It's December. This means that we've got days, maybe a couple of weeks, to do a couple of year-end tweaks to manage taxes for this year.
Depending on how aggressive you want to be, and how volatile or variable your income has been this year, here are a few things to consider.
(Especially if this has been a year where you've had a bunch of stock vests or options exercise and your income's gone up.)
Reviewing Retirement Accounts
Make sure you've maxed out your company-sponsored retirement account. If there are two incomes in the household, make sure both of you, even if you put away 100% of your income for the month of December into the retirement account, are maxing out your tax deductions on your retirement accounts this year.
Accelerate Charitable Giving
Like the title says, accelerate charitable giving. Let's say you have an organization that you give monthly to, and this year you had a big bump in your income. This might be a good year here at the end of the year to go to that organization and say, "Hey, I'm going to give you all of next year's contributions in December this year." Get the money off your books.
Manage your balance sheet with the IRS like a business person would, and look to wipe assets off the books this year and manage your tax liability down.
Consider using a donor-advised fund. If you've had a radical shift in income this year, this might be a year to consider setting up a donor-advised fund and putting 2, 3, 5, or 10 years’ worth of your planned giving for those years into a donor-advised fund and get all of the bang for all of the tax-deduction buck this year.
Donating Appreciated Assets to Charity
When you're making that contribution to a donor-advised fund, don't give cash necessarily. Work with your advisor. Call us. We'll go through your non-retirement account and pick off the positions where you have the most capital appreciation to be avoided.
Let's say you have a position that you put $25,000 in, and now it's worth $50,000. If you donate that $50,000 position into your donor-advised fund, you're going to:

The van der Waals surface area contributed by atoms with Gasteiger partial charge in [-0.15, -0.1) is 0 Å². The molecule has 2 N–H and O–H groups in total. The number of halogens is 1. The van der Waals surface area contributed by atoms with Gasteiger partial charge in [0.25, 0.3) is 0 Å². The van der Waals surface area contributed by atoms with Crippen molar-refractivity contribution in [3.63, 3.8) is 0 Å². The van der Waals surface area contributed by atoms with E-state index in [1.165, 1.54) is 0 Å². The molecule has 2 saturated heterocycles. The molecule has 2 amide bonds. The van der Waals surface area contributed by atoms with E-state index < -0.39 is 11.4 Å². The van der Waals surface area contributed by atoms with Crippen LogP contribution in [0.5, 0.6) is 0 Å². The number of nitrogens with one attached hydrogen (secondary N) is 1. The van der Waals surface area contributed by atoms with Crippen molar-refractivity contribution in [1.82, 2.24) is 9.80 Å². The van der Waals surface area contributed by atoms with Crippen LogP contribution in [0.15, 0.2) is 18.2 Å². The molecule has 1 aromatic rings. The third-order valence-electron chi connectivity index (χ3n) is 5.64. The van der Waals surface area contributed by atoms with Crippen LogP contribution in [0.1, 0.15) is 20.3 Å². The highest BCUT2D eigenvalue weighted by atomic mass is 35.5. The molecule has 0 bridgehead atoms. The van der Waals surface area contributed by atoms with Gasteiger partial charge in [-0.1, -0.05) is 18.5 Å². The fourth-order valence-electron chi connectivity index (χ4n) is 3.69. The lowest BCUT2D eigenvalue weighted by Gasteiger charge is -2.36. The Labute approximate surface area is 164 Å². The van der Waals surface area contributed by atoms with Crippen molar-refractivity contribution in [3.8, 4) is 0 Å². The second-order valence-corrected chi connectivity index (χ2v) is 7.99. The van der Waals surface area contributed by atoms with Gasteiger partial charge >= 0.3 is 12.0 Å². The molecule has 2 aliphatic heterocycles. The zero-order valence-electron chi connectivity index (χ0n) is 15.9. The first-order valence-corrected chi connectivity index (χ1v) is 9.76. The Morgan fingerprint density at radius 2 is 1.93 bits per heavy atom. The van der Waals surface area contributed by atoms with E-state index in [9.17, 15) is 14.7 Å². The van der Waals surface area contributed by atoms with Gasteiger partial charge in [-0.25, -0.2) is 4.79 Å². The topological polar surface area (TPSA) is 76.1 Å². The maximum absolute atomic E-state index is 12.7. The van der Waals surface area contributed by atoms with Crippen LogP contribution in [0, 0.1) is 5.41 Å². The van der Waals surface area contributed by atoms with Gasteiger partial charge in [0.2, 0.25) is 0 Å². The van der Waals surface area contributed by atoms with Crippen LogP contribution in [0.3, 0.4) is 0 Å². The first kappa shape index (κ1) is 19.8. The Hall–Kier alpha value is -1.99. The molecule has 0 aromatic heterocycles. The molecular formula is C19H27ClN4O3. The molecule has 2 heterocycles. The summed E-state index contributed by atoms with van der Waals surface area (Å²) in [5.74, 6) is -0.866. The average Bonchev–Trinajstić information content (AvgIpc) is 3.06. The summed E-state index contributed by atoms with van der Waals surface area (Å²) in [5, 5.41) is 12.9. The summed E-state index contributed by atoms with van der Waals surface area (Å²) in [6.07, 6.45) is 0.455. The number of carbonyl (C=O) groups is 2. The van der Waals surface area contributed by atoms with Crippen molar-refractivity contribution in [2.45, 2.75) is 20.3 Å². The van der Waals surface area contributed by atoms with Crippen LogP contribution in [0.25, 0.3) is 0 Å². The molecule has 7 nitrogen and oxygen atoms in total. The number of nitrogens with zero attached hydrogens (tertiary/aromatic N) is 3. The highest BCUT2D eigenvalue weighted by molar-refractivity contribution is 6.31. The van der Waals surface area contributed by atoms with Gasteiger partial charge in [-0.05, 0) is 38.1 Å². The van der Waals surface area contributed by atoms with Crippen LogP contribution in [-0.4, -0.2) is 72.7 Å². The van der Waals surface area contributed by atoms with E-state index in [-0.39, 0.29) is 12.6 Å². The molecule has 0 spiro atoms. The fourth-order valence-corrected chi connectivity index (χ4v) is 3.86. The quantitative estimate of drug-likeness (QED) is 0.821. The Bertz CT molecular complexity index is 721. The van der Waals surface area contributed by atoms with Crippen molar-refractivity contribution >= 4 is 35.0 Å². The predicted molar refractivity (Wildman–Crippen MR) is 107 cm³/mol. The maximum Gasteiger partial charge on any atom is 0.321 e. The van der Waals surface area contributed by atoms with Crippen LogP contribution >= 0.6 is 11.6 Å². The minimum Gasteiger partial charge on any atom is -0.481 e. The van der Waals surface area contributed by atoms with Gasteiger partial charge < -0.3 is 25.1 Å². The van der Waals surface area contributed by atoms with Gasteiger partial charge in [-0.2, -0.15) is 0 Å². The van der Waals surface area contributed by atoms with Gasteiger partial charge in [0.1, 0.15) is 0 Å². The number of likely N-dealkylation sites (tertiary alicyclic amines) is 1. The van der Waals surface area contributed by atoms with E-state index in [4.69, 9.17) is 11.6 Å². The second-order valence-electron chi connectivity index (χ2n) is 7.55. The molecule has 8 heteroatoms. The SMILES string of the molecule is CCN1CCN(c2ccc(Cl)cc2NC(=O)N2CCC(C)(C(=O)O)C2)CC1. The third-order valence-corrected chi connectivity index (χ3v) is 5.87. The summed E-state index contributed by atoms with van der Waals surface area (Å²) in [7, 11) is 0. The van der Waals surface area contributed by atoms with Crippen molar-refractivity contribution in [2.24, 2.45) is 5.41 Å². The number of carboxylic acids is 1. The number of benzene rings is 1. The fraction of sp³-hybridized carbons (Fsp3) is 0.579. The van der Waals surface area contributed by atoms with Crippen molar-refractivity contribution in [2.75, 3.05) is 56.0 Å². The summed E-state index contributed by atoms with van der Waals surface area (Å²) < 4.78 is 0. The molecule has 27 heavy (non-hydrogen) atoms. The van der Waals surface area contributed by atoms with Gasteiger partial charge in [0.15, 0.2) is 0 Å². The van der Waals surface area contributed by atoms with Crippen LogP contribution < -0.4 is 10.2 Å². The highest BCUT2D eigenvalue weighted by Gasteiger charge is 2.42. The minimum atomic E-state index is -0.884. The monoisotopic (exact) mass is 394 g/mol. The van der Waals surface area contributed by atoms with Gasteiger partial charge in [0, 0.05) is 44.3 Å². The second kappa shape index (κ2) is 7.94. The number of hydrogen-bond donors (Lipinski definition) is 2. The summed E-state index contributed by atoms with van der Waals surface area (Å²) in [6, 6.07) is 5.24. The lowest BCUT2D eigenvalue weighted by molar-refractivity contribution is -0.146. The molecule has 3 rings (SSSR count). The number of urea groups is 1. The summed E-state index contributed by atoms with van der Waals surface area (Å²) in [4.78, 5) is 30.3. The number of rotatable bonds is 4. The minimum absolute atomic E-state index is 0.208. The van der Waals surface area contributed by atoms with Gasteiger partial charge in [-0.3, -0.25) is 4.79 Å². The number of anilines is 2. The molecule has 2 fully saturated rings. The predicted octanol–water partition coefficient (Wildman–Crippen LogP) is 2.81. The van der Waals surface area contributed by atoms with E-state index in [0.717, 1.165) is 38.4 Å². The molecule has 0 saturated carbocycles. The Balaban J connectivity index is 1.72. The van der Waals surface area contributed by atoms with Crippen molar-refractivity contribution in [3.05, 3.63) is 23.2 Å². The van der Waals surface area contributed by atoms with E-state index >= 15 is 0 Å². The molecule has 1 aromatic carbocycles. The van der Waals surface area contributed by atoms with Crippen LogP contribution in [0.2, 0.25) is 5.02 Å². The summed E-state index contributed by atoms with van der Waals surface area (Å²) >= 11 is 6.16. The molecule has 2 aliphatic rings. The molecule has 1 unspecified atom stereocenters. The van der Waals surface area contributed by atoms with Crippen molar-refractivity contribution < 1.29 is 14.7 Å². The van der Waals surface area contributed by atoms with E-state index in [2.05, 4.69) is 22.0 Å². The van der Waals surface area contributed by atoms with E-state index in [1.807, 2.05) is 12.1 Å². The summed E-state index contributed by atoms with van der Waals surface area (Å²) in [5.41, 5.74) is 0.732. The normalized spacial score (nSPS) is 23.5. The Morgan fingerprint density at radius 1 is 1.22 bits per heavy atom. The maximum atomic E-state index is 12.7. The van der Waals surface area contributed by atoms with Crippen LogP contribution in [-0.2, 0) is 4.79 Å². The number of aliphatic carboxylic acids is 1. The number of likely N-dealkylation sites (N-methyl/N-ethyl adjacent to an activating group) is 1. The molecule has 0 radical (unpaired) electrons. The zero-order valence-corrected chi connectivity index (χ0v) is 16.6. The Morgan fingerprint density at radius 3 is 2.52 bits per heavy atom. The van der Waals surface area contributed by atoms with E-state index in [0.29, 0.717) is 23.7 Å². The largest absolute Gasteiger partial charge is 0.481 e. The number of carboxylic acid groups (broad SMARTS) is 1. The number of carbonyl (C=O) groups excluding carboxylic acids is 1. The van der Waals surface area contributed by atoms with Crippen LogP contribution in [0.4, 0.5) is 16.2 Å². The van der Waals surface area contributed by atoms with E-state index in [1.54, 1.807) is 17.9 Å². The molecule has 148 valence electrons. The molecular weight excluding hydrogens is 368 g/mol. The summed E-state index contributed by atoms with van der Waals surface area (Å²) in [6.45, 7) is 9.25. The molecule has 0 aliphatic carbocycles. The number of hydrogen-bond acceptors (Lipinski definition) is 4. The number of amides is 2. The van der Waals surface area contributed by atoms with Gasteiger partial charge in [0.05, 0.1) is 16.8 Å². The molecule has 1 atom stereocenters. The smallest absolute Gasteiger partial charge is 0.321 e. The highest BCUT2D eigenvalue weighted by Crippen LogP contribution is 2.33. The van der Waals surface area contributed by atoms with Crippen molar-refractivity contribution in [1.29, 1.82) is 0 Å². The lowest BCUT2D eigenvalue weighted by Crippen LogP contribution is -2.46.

- Avoid the capital gains on the difference between 25,000 and 50,000.
- Get a full charitable deduction for the full amount of the value of the stock that you're donating into a donor-advised fund or to the charity of your choice.
Be Strategic, Not Passive with Year End Planning
So, there are a few different ways to manage that tax liability as we skid into the end of the year here. Don't wait for April 15 to come around and the accountants to show up and say "Let's see how much you owe." Be strategic, be aggressive, manage the tax liability legally, but manage it this year before the year’s out by
- Maxing out your retirement plan contributions within your companies
- Accelerating contributions to your favorite charities
- Using a donor-advised fund
- Gifting appreciated stock
And if you have self-employment income, by all means, give us a call. If you have contract work or self-employment income, there are other forms of retirement accounts, some of which need to be signed off on and put in place before the end of the year to take advantage of tax deductions available to you for 2022.
Hope you're having a great day and you're having a wonderful holiday season. Here at Vizionary Wealth Management, we're always here with perspective for the decisions ahead. Call anytime. Take care!